n?u=RePEc:een:crwfrp:2016-03&r=edu

repec.nep.edu

n?u=RePEc:een:crwfrp:2016-03&r=edu

dertake many transactions, whereas home buyers are typically only involved in a single

transaction. If buyers are unaware of the relevance of school quality information and if

real estate agents only disclose information about high-quality schools, then we would

expect a relatively large (positive) effect of good news and a relatively small (negative)

effect of bad news on property prices. Therefore, our analysis may allow us to draw

inferences about the extent to which buyers are unaware about the importance of school

quality information. Empirical evidence on unawareness of publicly available information

is scarce. Finally, we provide direct evidence from a survey of real estate agents to

ascertain whether or not real estate agents actively pursue a strategy of selective information

disclosure. Evidence on this mechanism is important because it has widespread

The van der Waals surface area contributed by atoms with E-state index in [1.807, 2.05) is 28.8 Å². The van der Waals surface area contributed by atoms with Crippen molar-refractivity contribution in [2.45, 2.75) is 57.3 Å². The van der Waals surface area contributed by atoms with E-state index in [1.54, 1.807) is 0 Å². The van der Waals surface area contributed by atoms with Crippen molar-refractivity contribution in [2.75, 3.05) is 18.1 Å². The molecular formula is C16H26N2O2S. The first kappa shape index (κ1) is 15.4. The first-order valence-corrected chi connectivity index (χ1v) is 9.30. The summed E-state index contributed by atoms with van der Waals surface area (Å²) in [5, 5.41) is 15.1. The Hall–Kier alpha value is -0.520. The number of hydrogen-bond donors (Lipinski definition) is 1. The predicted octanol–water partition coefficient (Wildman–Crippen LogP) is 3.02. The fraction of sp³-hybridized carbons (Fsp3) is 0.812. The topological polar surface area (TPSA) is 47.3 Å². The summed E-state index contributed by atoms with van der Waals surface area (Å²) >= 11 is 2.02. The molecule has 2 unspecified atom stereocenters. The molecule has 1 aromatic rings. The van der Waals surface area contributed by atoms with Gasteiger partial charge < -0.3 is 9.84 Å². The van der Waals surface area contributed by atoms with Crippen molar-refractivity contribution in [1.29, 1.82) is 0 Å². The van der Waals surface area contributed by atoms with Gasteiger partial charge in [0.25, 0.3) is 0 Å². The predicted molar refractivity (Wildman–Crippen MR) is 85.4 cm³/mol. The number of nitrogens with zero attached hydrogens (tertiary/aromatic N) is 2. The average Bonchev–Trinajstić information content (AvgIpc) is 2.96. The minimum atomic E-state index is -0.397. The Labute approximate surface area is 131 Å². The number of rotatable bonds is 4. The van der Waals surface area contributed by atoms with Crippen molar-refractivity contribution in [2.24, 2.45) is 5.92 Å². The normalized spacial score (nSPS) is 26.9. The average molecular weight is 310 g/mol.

applications. Depending on the context, selective information disclosure may justify

the need for government interventions (such as consumer protection laws or mandatory

disclosure rules). To date, there is no evidence that establishes a link between school

quality information disclosure strategies of real estate agents and property prices.

We find that the release of good news increases property prices by 3.6 percent. The

effect remains significant after controlling for school quality, indicating that our treatment

captures an information effect rather than a school quality effect. Our results are robust

with respect to the common trend criterion and a range of robustness checks. The effect

of the release of bad news is not statistically significant, suggesting that the release

of seemingly neutral information about the quality of schools (i.e. information ranging

from low school quality to high school quality) may lead to an increase in property prices.

Our results also suggest that many buyers are unaware of the relevance of school quality

information because they pay a higher price if they receive good news but they do not

respond to bad news. Finally, our survey of real estate agents confirms that most real

estate agents mention high-quality schools in the neighborhood to potential buyers but

do not disclose information about low-quality schools.

The paper is organized as follows. Section 2 provides an overview of the institutional

setting. Section 3 includes a description of the data and a discussion of our empirical

strategy. The results are presented in Section 4. Section 5 concludes.

3

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